**Spoilers Included** Human emotions are double edged swords at the best of times. Love can drive a man beyond his normal limits to provide for and protect his family; but it can also be twisted into a possessiveness that can lead to unreasoning violence. And then there's grief. Grief is an emotion that most of us would forgo because it's what we feel after a loss. It might be the loss of a relationship or the death of a loved one. It's an emotion so often suffered alone and mad with grief is an expression just about everyone can understand because we all know there are certain losses we're not sure we could survive. Trust the creators of "Battlestar Galactica" to choose such a heavy emotion on which to base their new series. Caprica is the prequel to "Battlestar Galactica and like its predecessor it's complicated and absorbing. Taking place 58 years before the original series "Caprica" follows the story of two families torn apart by a terrorist bombing. Daniel Graystone (Eric Stolz) is the owner of a large corporation and a technological genius. Still reeling over the death of his daughter he discovers that his daughter had managed, before her death, to create an avatar that exists in a holographic world that is more than just bits of data. The avatar has her memories, personality and a desire to exist beyond the world she lives in. But Daniel only has part of the technology he would need to download his daughter's avatar into a cybernetic body. So Graystone turns to the only other man who knows his grief, Joseph Adama (Esai Morales)--who lost his daughter and wife in the same attack-- and asks him to steal the technology needed to complete his newest obsession. Adama is tempted by the dream of being reunited with his family and agrees to help Graystone. But once the deed is done and he is confronted by the avatar of his own daughter, he turns away from the experiment convinced that the results will be an abomination. But Graystone is now in the grip of his overriding grief and the conviction that he can bring his daughter back to life; even as her own avatar begins to voice doubts about the plan. "Caprica" has many of the same themes that ran through "Battlestar Galactica" and questions about God and religion jump to the forefront right away. This may turn some viewers off as some have complained that the topic was dealt with in too heavy-handed a fashion in the original series. But given the Cylon fixation on a monotheistic God versus the pantheon of gods the Capricans worship it would be a glaring omission if "Caprica" didn't at least try to address a plot device that was so integral to the personalities of the Cylons. The way they work this in is by showing Graystone's daughter growing increasingly involved with a cult-like religion that sows the seeds of her own death and that dogma has been included in the personality of her avatar. The casting of "Caprica" is top tier, much like "Battlestar Galactica," and Eric Stoltz is very believable as a father teetering on the edge of sanity as he chases the dream of resurrecting his daughter. He's clearly a man who isn't thinking about moral considerations in the face of his grief. Esai Morales, as the father of a young William Adama, is a man torn between two worlds and often crosses ethical lines he'd rather avoid but is drawn to time and again by his familial ties. "Caprica" doesn't explode on the screen the way "BSG" did. It's no less intense, but it has a quieter vibe. Rather than the bleak world of need presented in "BSG," "Caprica" is a world riding high on prosperity and the excesses that brings. It's a perfect breeding ground for extremist religions as overly-pampered kids look for meaning in a world that has never required much of them. And it promises to explore these themes in depth. The good thing about the premier episode of "Caprica" is that you'll likely know right away whether or not you'll like the new series based on the religious themes included in the plot. If you were turned off by that aspect of "BSG" then "Caprica" may not be your thing. But if you don't mind following that thread and seeing where it goes, you might really enjoy "Caprica." It's not as flashy as "BSG," at least so far, but it has some decidedly eerie moments and promises to have the same dark genius as its sister series. There's also something really satisfying about seeing the inception of the Cylon race. For me, the show worked. And I'm very interested to see how the series, and the Cylons, evolve.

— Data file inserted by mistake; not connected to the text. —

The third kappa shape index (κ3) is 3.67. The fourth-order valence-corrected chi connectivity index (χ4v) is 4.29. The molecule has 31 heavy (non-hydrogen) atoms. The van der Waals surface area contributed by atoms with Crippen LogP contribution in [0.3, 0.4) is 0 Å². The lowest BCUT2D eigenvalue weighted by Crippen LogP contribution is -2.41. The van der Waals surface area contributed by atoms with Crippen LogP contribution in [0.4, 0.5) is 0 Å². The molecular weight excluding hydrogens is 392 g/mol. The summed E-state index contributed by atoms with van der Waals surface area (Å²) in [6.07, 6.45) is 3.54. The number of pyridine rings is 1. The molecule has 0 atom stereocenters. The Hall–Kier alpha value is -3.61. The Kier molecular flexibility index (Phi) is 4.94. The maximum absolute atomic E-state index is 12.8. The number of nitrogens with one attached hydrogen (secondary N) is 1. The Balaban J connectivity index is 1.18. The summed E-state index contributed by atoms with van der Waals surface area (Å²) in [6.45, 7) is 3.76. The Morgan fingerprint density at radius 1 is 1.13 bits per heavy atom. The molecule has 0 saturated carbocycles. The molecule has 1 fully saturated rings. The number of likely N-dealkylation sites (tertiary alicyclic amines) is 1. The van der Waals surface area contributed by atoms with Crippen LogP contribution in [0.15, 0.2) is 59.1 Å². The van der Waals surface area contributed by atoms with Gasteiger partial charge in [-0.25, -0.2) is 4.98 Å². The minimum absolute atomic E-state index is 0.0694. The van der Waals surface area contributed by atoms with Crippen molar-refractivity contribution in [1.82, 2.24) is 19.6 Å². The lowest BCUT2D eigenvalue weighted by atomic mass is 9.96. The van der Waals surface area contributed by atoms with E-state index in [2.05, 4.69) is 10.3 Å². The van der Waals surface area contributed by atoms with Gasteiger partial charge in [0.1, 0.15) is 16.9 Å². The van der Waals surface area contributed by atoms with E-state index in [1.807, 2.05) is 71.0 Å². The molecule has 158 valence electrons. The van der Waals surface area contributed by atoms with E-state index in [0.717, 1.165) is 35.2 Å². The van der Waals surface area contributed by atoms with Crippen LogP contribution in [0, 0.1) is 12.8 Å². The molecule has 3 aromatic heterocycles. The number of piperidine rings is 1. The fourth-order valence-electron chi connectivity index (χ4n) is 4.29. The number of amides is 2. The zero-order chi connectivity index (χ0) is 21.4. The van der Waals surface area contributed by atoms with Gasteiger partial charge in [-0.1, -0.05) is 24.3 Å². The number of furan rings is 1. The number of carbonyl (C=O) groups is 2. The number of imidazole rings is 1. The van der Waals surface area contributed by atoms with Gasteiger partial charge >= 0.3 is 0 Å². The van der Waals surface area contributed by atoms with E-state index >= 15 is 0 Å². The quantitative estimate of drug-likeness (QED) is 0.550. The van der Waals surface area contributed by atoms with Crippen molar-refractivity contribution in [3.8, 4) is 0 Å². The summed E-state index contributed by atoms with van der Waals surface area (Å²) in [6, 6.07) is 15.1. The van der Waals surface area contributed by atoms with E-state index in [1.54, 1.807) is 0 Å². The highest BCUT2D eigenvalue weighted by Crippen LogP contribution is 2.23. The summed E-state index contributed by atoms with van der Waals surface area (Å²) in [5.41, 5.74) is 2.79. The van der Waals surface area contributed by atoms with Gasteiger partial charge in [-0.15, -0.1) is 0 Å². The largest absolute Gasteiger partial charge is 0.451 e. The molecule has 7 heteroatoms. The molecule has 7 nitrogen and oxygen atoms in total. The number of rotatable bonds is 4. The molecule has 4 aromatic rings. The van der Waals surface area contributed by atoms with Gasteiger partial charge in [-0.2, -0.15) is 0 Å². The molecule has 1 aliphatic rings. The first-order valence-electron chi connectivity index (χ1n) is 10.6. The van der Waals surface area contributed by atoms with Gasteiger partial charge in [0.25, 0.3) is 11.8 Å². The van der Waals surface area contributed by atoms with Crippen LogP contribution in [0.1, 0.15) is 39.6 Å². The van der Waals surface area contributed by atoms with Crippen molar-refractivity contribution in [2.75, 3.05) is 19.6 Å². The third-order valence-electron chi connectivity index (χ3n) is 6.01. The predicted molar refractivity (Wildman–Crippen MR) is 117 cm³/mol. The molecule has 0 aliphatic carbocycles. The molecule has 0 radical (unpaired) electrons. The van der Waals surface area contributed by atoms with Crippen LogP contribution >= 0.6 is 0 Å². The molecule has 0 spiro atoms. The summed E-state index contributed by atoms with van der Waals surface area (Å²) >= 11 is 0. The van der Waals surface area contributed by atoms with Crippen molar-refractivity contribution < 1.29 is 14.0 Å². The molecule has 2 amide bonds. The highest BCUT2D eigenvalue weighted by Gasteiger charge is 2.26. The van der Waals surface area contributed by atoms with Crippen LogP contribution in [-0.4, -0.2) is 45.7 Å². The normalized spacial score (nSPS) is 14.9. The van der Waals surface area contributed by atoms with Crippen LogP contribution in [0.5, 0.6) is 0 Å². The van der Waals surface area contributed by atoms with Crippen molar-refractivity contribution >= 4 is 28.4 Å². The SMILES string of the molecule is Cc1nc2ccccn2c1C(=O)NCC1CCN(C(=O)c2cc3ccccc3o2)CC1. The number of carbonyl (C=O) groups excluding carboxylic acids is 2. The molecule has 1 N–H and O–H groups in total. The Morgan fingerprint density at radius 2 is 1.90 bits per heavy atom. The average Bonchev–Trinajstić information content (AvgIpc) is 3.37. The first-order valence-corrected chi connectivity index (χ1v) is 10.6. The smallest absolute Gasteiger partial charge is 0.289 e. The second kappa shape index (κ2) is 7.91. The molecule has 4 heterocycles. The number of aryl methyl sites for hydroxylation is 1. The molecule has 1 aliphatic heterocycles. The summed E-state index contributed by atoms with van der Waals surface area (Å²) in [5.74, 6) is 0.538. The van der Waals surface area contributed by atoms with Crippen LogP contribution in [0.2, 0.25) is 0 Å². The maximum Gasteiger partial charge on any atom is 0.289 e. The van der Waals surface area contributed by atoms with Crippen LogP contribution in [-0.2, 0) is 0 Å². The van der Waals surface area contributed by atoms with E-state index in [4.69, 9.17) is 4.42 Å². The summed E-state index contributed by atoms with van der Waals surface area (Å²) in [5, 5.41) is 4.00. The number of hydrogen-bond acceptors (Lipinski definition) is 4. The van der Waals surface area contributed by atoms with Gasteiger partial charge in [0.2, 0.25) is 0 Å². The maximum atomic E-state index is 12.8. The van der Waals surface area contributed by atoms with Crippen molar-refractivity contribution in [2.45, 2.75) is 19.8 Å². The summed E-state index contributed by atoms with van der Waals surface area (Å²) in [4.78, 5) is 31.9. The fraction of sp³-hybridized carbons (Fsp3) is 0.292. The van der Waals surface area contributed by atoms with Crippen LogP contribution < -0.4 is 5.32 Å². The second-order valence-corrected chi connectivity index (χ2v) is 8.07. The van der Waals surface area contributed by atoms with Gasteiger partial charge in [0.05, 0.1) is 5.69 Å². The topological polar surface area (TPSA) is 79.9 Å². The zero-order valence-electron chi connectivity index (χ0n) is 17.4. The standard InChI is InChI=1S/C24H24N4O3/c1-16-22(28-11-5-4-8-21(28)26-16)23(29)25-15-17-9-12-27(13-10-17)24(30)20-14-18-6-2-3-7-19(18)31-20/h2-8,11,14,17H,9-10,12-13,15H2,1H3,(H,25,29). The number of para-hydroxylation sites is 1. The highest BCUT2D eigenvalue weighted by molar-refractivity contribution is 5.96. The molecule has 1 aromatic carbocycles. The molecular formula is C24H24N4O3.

5 comments: